Re: page fault scalability patch V11 [0/7]: overview

From: William Lee Irwin III <wli_at_holomorphy.com>
Date: 2004-11-20 19:00:49
Andrew Morton wrote:
>> Given that we have contention problems updating a single mm-wide rss and
>> given that the way to fix that up is to spread things out a bit, it seems
>> wildly arbitrary to me that the way in which we choose to spread the
>> counter out is to stick a bit of it into each task_struct.
>> I'd expect that just shoving a pointer into mm_struct which points at a
>> dynamically allocated array[NR_CPUS] of longs would suffice.  We probably
>> don't even need to spread them out on cachelines - having four or eight
>> cpus sharing the same cacheline probably isn't going to hurt much.
>> At least, that'd be my first attempt.  If it's still not good enough, try
>> something else.

On Sat, Nov 20, 2004 at 06:13:03PM +1100, Nick Piggin wrote:
> That is what Bill thought too. I guess per-cpu and per-thread rss are
> the leading candidates.
> Per thread rss has the benefits of cacheline exclusivity, and not
> causing task bloat in the common case.
> Per CPU array has better worst case /proc properties, but shares
> cachelines (or not, if using percpu_counter as you suggested).
> I think I'd better leave it to others to finish off the arguments ;)

(1) The "task bloat" is more than tolerable on the systems capable
	of having enough cpus to see significant per-process
	memory footprint, where "significant" is smaller than a
	pagetable page even for systems twice as large as now shipped.
(2) The cacheline exclusivity is not entirely gone in dense per-cpu
	arrays, it's merely "approximated" by sharing amongst small
	groups of adjacent cpus. This is fine for e.g. NUMA because
	those small groups of adjacent cpus will typically be on nearby
	nodes.
(3) The price paid to get "perfect exclusivity" instead of "approximate
	exclusivity" is unbounded tasklist_lock hold time, which takes
	boxen down outright in every known instance.

The properties are not for /proc/, they are for tasklist_lock. Every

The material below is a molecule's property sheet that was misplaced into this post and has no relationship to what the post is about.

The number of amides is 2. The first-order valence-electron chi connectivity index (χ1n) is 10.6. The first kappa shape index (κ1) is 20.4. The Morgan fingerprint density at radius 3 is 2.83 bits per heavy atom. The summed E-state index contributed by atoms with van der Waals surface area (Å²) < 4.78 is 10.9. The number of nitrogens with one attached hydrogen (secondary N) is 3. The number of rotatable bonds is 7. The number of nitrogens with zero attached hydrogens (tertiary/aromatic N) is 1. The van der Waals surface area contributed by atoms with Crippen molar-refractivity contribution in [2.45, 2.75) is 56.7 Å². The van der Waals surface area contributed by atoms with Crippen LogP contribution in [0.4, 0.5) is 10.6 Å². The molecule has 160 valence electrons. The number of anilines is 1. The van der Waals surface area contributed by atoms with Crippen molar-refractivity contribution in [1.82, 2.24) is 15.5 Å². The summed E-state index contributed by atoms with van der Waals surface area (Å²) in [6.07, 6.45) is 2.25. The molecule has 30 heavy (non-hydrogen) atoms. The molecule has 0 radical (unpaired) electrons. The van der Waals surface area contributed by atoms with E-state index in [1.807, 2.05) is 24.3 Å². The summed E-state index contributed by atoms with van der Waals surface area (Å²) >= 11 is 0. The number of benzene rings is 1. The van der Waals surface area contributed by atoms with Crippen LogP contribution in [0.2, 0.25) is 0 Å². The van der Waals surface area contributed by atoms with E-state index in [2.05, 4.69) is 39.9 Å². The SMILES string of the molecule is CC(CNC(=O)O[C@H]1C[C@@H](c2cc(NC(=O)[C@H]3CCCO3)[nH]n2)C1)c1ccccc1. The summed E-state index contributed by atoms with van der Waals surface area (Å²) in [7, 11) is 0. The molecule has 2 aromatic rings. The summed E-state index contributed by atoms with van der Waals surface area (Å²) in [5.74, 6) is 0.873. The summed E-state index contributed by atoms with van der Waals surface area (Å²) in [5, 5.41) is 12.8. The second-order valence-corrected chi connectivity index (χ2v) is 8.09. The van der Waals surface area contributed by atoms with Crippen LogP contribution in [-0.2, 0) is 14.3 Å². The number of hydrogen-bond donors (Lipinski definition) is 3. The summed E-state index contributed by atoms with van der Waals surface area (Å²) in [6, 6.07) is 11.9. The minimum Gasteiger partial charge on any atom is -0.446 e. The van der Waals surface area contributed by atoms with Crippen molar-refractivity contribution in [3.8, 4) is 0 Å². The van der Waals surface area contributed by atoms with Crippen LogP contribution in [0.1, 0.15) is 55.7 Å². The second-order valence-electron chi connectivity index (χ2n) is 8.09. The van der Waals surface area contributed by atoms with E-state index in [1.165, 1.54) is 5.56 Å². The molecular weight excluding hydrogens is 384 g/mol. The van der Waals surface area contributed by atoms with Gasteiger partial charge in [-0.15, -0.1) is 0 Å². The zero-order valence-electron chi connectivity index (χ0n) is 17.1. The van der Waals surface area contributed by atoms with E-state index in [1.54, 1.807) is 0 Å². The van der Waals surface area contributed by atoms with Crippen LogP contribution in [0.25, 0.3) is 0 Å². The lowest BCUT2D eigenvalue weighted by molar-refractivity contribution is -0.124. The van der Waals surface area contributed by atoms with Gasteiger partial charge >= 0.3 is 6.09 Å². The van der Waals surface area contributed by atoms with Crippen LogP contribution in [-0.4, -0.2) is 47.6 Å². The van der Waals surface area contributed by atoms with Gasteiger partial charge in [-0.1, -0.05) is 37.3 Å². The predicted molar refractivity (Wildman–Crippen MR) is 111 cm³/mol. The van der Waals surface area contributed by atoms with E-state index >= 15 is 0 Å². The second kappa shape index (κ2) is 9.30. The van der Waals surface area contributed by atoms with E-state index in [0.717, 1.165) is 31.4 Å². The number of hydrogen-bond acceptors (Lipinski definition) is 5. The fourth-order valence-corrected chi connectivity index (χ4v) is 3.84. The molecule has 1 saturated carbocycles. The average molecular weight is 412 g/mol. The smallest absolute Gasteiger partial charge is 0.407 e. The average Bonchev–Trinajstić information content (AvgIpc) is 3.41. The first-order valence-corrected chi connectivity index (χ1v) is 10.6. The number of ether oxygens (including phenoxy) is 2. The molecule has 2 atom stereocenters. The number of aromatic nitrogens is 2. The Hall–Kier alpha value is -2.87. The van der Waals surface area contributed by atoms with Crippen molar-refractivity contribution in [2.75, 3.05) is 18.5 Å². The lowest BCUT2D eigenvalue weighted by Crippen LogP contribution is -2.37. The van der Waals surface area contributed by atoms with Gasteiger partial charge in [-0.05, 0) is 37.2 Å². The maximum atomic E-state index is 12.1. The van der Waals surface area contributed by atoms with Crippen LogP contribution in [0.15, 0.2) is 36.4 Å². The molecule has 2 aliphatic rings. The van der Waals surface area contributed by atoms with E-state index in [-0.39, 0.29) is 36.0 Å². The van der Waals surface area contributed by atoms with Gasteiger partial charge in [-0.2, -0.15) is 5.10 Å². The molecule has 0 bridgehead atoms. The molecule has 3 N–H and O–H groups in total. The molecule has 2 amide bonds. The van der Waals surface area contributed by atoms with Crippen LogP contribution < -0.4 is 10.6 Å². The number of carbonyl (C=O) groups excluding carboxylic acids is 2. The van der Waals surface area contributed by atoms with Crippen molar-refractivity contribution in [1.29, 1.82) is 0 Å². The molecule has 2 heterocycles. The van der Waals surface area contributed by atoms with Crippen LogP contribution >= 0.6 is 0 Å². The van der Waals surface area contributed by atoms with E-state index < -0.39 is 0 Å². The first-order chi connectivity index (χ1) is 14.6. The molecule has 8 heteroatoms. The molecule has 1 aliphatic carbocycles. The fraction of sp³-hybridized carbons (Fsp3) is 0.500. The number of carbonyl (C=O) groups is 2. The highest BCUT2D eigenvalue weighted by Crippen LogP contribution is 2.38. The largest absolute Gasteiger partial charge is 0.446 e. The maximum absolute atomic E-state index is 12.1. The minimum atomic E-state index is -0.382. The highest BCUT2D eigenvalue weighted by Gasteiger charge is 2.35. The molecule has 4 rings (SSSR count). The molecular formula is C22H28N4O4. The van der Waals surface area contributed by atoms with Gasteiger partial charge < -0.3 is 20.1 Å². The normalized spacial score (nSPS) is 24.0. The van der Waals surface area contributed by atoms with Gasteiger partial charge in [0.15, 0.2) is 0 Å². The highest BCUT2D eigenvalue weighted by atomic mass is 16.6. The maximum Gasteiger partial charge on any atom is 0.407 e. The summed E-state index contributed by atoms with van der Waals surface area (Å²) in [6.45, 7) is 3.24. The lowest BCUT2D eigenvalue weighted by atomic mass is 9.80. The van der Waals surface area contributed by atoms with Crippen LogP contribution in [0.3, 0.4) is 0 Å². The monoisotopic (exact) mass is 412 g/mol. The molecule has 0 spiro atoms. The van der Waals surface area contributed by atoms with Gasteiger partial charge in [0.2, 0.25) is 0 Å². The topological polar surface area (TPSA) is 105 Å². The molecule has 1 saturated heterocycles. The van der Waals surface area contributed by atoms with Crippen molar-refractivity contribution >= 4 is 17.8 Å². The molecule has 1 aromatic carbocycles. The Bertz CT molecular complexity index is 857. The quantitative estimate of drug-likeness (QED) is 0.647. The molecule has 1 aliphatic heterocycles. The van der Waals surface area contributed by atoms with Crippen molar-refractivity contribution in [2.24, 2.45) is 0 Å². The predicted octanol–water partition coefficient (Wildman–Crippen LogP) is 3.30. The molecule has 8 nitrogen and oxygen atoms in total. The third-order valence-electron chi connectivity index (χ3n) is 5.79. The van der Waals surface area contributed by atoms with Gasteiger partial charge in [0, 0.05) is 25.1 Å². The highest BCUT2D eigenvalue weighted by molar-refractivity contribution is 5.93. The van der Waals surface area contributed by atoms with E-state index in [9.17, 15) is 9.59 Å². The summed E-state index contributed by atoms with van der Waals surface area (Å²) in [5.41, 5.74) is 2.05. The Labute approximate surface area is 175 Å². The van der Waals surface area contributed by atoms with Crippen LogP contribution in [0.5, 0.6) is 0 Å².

read stops all other writes. When you hold tasklist_lock for an
extended period of time for read or write, (e.g. exhaustive tasklist
search) you stop all fork()'s and exit()'s and execve()'s on a running
system. The "worst case" analysis has nothing to do with speed. It has
everything to do with taking a box down outright, much like unplugging
power cables or dereferencing NULL. Unbounded tasklist_lock hold time
kills running boxen dead.

Read sides of rwlocks are not licenses to spin for aeons with locks held.

And the "question" of sufficiency has in fact already been answered.
SGI's own testing during the 2.4 out-of-tree patching cycle determined
that an mm-global atomic counter was already sufficient so long as the
cacheline was not shared with ->mmap_sem and the like. The "simplest"
optimization of moving the field out of the way of ->mmap_sem already
worked. The grander ones, if and *ONLY* if they don't have showstoppers
like unbounded tasklist_lock hold time or castrating workload monitoring
to unusability, will merely be more robust for future systems.
Reiterating, this is all just fine so long as they don't cause any
showstopping problems, like castrating the ability to monitor
processes, or introducing more tasklist_lock starvation.


-- wli
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Received on Sat Nov 20 03:01:31 2004

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